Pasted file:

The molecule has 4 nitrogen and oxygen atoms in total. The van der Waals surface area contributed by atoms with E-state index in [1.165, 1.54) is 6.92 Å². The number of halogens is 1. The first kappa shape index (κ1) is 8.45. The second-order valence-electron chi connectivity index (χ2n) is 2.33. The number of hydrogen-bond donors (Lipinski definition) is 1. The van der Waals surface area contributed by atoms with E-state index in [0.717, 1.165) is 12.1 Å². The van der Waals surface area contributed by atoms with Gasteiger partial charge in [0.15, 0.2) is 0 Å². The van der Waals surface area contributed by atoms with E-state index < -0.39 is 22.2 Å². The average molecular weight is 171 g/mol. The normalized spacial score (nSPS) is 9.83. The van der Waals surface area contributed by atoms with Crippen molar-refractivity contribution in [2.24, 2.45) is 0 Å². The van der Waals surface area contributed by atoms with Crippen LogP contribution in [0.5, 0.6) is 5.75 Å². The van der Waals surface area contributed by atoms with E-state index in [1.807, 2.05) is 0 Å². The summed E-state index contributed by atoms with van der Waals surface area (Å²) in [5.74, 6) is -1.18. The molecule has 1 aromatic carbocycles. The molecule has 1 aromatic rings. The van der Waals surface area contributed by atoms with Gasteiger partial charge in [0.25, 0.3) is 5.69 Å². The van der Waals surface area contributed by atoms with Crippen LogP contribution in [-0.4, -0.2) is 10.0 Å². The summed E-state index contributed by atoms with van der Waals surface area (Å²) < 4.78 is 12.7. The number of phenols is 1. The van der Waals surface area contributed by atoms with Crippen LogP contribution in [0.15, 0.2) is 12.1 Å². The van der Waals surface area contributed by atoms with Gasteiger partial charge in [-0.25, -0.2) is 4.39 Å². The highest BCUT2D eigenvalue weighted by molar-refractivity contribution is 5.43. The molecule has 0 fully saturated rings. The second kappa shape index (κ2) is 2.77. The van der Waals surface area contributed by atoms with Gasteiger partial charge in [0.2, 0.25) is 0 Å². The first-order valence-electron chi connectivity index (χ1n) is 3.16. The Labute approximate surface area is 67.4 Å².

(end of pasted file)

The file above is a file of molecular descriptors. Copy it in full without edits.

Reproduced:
The molecule has 4 nitrogen and oxygen atoms in total. The van der Waals surface area contributed by atoms with E-state index in [1.165, 1.54) is 6.92 Å². The number of halogens is 1. The first kappa shape index (κ1) is 8.45. The second-order valence-electron chi connectivity index (χ2n) is 2.33. The number of hydrogen-bond donors (Lipinski definition) is 1. The van der Waals surface area contributed by atoms with E-state index in [0.717, 1.165) is 12.1 Å². The van der Waals surface area contributed by atoms with Gasteiger partial charge in [0.15, 0.2) is 0 Å². The van der Waals surface area contributed by atoms with E-state index < -0.39 is 22.2 Å². The average molecular weight is 171 g/mol. The normalized spacial score (nSPS) is 9.83. The van der Waals surface area contributed by atoms with Crippen molar-refractivity contribution in [2.24, 2.45) is 0 Å². The van der Waals surface area contributed by atoms with Crippen LogP contribution in [0.5, 0.6) is 5.75 Å². The van der Waals surface area contributed by atoms with E-state index in [1.807, 2.05) is 0 Å². The summed E-state index contributed by atoms with van der Waals surface area (Å²) in [5.74, 6) is -1.18. The molecule has 1 aromatic carbocycles. The molecule has 1 aromatic rings. The van der Waals surface area contributed by atoms with Gasteiger partial charge in [0.25, 0.3) is 5.69 Å². The van der Waals surface area contributed by atoms with Crippen LogP contribution in [-0.4, -0.2) is 10.0 Å². The summed E-state index contributed by atoms with van der Waals surface area (Å²) < 4.78 is 12.7. The number of phenols is 1. The van der Waals surface area contributed by atoms with Crippen LogP contribution in [0.15, 0.2) is 12.1 Å². The van der Waals surface area contributed by atoms with Gasteiger partial charge in [-0.25, -0.2) is 4.39 Å². The highest BCUT2D eigenvalue weighted by molar-refractivity contribution is 5.43. The molecule has 0 fully saturated rings. The second kappa shape index (κ2) is 2.77. The van der Waals surface area contributed by atoms with Gasteiger partial charge in [0.2, 0.25) is 0 Å². The first-order valence-electron chi connectivity index (χ1n) is 3.16. The Labute approximate surface area is 67.4 Å².